Three goals for my Kenya trip


For the past four months I've been hard at work preparing for my departure for Kenya on September 23, now less than three weeks away! I've purchased my airfare and travel insurance, received my visa from the Kenyan Embassy in DC, submitted an application for a research permit to the Kenyan government, submitted paperwork for funding clearance from the Institute for International Education (who administer the Boren program), received immunizations and a malaria prophylaxis, and prepared my submission to OSU's Institutional Review Board (from which I must receive permission to conduct research on human subjects). Whew.

With all the busy work (mostly) behind me, I'm excited to get started with the real work of my Boren Fellowship. I have three goals to accomplish during my nine-month stay in Kenya:

1. Learn Swahili

One of the strings attached to a Boren Fellowship is that you must incorporate language study into your overseas program. The goal is to foster cooperation and understanding by bringing people into the US government who speak less commonly taught languages (the other string attached is that you must commit to working for the U.S. government for at least one year after you return). Swahili is the lingua franca of East Africa, meaning it is spoken between those who do not share a mother tongue. Thus, Swahili is very important in a country like Kenya, where there are 42 ethnicities (though English is common as well).

Over 140 million people in East Africa speak Swahili, so for a person such as myself who wants to work in East Africa later in life, learning Swahili makes sense. I've already been practicing with Rosetta Stone, and during my first three months in Kenya I will be taking language classes at the Nairobi Institute of Swahili and East African Culture. I also plan on practicing Swahili in everyday communication with Paul (who I wrote about previously).

2. Understand the impact of weather insurance

Previously I wrote about my interest in poverty, specifically in ending extreme poverty. Weather insurance is designed to alleviate poverty by protecting smallholder farmers from drought, which can be devastating in developing countries where agriculture dominates the economy. In Kenya, weather insurance has been offered in several areas since 2008. Farmers are insured against drought by measuring rainfall using the nearest weather station. If rainfall is measured below critical levels during the growing season, farmers receive a payout. Here is a brief video which explains one such program.

The question I am trying to answer is simple: what is the impact of weather insurance in Kenya? In other words, how effective is weather insurance in terms of accomplishing its goal of helping to alleviate poverty? I will be using the tools of econometrics to answer this question. In laymen's terms, I will interview two groups of farmers: those who have weather insurance and those who don't (but who are otherwise indistinguishable). The difference between these two groups is the impact of the insurance. This approach is very similar to a randomized control trial (RCT) which was explained beautifully in a recent podcast from This American Life. Once I return from Kenya I plan on writing my Master's thesis on the topic of weather insurance, using the data I collect while abroad.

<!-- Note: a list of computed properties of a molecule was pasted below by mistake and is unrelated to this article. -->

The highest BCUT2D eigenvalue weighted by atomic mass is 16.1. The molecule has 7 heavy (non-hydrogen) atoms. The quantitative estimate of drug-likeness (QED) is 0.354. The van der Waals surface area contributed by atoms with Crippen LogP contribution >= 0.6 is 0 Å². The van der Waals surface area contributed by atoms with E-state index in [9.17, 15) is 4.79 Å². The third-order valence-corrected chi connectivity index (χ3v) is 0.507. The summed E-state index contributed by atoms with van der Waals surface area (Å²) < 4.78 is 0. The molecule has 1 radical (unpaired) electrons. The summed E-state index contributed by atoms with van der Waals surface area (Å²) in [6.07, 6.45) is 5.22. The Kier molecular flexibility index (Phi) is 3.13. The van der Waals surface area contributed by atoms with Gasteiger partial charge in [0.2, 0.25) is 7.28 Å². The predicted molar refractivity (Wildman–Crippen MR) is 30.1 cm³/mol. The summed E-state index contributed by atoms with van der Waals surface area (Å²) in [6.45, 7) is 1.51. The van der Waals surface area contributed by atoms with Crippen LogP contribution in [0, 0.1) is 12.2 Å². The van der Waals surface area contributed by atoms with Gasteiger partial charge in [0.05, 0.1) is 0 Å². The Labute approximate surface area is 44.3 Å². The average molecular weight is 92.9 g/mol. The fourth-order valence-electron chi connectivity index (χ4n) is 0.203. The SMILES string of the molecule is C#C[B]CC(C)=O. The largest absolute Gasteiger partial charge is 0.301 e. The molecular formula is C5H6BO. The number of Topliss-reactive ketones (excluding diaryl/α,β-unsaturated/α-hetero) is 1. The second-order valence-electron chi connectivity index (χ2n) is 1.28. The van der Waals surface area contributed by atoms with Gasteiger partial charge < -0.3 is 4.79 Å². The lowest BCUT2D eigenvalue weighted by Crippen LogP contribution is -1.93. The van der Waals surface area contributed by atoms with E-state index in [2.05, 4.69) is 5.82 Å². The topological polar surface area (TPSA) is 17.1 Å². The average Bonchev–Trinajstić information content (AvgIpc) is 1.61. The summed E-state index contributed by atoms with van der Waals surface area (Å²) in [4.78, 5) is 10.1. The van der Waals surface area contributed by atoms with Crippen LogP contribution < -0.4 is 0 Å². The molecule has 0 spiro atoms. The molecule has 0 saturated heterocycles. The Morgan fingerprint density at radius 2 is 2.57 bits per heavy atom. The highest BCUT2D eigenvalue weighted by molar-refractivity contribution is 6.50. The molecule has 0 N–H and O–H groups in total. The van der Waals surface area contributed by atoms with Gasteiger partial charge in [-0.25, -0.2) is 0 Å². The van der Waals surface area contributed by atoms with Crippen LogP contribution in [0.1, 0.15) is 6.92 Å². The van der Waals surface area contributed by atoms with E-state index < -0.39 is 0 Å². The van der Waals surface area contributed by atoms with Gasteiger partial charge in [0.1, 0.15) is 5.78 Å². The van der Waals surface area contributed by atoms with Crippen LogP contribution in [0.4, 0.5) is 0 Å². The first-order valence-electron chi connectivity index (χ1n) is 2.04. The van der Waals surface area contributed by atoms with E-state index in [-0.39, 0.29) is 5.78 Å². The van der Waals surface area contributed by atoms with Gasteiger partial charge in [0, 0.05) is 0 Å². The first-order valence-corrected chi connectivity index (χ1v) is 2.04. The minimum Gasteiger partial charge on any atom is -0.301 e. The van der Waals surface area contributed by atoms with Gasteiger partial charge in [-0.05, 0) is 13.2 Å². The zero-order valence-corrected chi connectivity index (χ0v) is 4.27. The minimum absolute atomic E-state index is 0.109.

3. Pilot TAHMO


The Trans-African Hydro-Meteorological Observatory (TAHMO) is an initiative led by two professors, including John Selker from OSU, a friend and former advisor. TAHMO's vision is a network of 20,000 micrometeorological stations throughout Africa, an incredibly ambitious project to which I was first exposed when John spoke at a TEDx event at OSU last year. The basic idea of the project is to meet the overwhelming need for reliable, accurate weather data in Africa, where many countries lack the infrastructure necessary for effective monitoring.

I'm currently working with John as a partner on the TAHMO project. We've already launched our first weather stations in Senegal and Kenya; now we are hoping to start scaling up. During my stay in Kenya I will be TAHMO's on-the-ground contact as we develop the partnerships and contacts needed to turn this vision into a reality.

Weaving the threads

One of the most exciting aspects of my fellowship is the overlap and synthesis of these three goals. Remember how weather insurance relies on nearby weather stations to determine payouts? Working with weather insurance providers will provide valuable insight into the challenges and opportunities that come with developing a weather station network in Africa. Meanwhile, learning Swahili can only assist with the process of interviewing rural farmers. In the end, despite the distinction I've made between these three goals, I see this fellowship as a single, cohesive journey (although I suspect there will be some unexpected turns and roadblocks along the way). Here's to taking one step at a time.